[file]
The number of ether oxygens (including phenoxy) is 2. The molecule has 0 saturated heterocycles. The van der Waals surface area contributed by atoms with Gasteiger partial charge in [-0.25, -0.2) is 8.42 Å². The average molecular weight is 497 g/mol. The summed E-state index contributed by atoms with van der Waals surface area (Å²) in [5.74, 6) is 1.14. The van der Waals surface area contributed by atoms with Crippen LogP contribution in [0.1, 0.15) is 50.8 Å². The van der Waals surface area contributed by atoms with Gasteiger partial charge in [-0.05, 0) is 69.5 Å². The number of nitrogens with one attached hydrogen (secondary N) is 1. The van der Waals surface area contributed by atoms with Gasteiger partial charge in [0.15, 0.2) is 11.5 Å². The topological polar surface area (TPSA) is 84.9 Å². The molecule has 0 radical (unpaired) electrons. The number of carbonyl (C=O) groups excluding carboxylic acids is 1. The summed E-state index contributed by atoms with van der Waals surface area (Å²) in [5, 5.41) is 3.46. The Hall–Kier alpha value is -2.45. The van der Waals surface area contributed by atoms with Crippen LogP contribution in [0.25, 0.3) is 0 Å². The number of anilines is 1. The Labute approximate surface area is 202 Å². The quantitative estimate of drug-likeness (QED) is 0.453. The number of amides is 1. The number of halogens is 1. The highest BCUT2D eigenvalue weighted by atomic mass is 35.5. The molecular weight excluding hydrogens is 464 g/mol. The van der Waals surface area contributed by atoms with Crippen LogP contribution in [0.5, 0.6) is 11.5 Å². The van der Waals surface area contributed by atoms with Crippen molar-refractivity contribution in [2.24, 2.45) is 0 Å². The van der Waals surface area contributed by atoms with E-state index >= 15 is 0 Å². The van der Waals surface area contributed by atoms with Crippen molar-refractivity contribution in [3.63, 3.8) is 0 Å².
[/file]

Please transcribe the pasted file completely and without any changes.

The number of ether oxygens (including phenoxy) is 2. The molecule has 0 saturated heterocycles. The van der Waals surface area contributed by atoms with Gasteiger partial charge in [-0.25, -0.2) is 8.42 Å². The average molecular weight is 497 g/mol. The summed E-state index contributed by atoms with van der Waals surface area (Å²) in [5.74, 6) is 1.14. The van der Waals surface area contributed by atoms with Crippen LogP contribution in [0.1, 0.15) is 50.8 Å². The van der Waals surface area contributed by atoms with Gasteiger partial charge in [-0.05, 0) is 69.5 Å². The number of nitrogens with one attached hydrogen (secondary N) is 1. The van der Waals surface area contributed by atoms with Gasteiger partial charge in [0.15, 0.2) is 11.5 Å². The topological polar surface area (TPSA) is 84.9 Å². The molecule has 0 radical (unpaired) electrons. The number of carbonyl (C=O) groups excluding carboxylic acids is 1. The summed E-state index contributed by atoms with van der Waals surface area (Å²) in [5, 5.41) is 3.46. The Hall–Kier alpha value is -2.45. The van der Waals surface area contributed by atoms with Crippen LogP contribution in [0.25, 0.3) is 0 Å². The number of anilines is 1. The Labute approximate surface area is 202 Å². The quantitative estimate of drug-likeness (QED) is 0.453. The number of amides is 1. The number of halogens is 1. The highest BCUT2D eigenvalue weighted by atomic mass is 35.5. The molecular weight excluding hydrogens is 464 g/mol. The van der Waals surface area contributed by atoms with Crippen LogP contribution in [0.5, 0.6) is 11.5 Å². The van der Waals surface area contributed by atoms with Crippen molar-refractivity contribution in [2.24, 2.45) is 0 Å². The van der Waals surface area contributed by atoms with E-state index >= 15 is 0 Å². The van der Waals surface area contributed by atoms with Crippen molar-refractivity contribution in [3.63, 3.8) is 0 Å².